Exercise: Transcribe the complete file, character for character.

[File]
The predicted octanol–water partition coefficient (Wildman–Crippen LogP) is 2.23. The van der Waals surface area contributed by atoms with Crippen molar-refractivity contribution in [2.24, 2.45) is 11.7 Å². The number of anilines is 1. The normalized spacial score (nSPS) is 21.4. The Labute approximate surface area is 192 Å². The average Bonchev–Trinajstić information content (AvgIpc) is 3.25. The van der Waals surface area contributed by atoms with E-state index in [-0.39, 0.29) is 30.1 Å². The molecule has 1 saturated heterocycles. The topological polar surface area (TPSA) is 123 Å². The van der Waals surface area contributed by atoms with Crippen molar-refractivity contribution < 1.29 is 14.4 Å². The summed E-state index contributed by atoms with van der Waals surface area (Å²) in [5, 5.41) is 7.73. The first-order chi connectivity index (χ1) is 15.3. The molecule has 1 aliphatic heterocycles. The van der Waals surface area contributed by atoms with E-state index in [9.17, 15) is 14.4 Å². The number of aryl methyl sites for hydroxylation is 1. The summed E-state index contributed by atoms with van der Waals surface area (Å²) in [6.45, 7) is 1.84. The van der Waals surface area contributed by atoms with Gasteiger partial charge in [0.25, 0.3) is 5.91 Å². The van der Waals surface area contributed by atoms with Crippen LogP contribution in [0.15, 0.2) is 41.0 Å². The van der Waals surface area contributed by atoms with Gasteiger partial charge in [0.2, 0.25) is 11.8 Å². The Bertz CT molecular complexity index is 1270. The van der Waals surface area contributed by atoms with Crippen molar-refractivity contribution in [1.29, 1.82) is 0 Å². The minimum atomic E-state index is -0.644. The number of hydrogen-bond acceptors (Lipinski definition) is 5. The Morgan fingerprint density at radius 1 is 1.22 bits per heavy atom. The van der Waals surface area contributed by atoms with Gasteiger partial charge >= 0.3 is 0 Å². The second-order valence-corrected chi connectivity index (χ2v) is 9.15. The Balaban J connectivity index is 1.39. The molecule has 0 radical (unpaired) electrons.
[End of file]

The predicted octanol–water partition coefficient (Wildman–Crippen LogP) is 2.23. The van der Waals surface area contributed by atoms with Crippen molar-refractivity contribution in [2.24, 2.45) is 11.7 Å². The number of anilines is 1. The normalized spacial score (nSPS) is 21.4. The Labute approximate surface area is 192 Å². The average Bonchev–Trinajstić information content (AvgIpc) is 3.25. The van der Waals surface area contributed by atoms with E-state index in [-0.39, 0.29) is 30.1 Å². The molecule has 1 saturated heterocycles. The topological polar surface area (TPSA) is 123 Å². The van der Waals surface area contributed by atoms with Crippen molar-refractivity contribution < 1.29 is 14.4 Å². The summed E-state index contributed by atoms with van der Waals surface area (Å²) in [5, 5.41) is 7.73. The first-order chi connectivity index (χ1) is 15.3. The molecule has 1 aliphatic heterocycles. The van der Waals surface area contributed by atoms with E-state index in [9.17, 15) is 14.4 Å². The number of aryl methyl sites for hydroxylation is 1. The summed E-state index contributed by atoms with van der Waals surface area (Å²) in [6.45, 7) is 1.84. The van der Waals surface area contributed by atoms with Gasteiger partial charge in [0.25, 0.3) is 5.91 Å². The van der Waals surface area contributed by atoms with Crippen LogP contribution in [0.15, 0.2) is 41.0 Å². The van der Waals surface area contributed by atoms with Gasteiger partial charge in [0.2, 0.25) is 11.8 Å². The Bertz CT molecular complexity index is 1270. The van der Waals surface area contributed by atoms with Crippen molar-refractivity contribution in [1.29, 1.82) is 0 Å². The minimum atomic E-state index is -0.644. The number of hydrogen-bond acceptors (Lipinski definition) is 5. The Morgan fingerprint density at radius 1 is 1.22 bits per heavy atom. The van der Waals surface area contributed by atoms with Gasteiger partial charge >= 0.3 is 0 Å². The second-order valence-corrected chi connectivity index (χ2v) is 9.15. The Balaban J connectivity index is 1.39. The molecule has 0 radical (unpaired) electrons.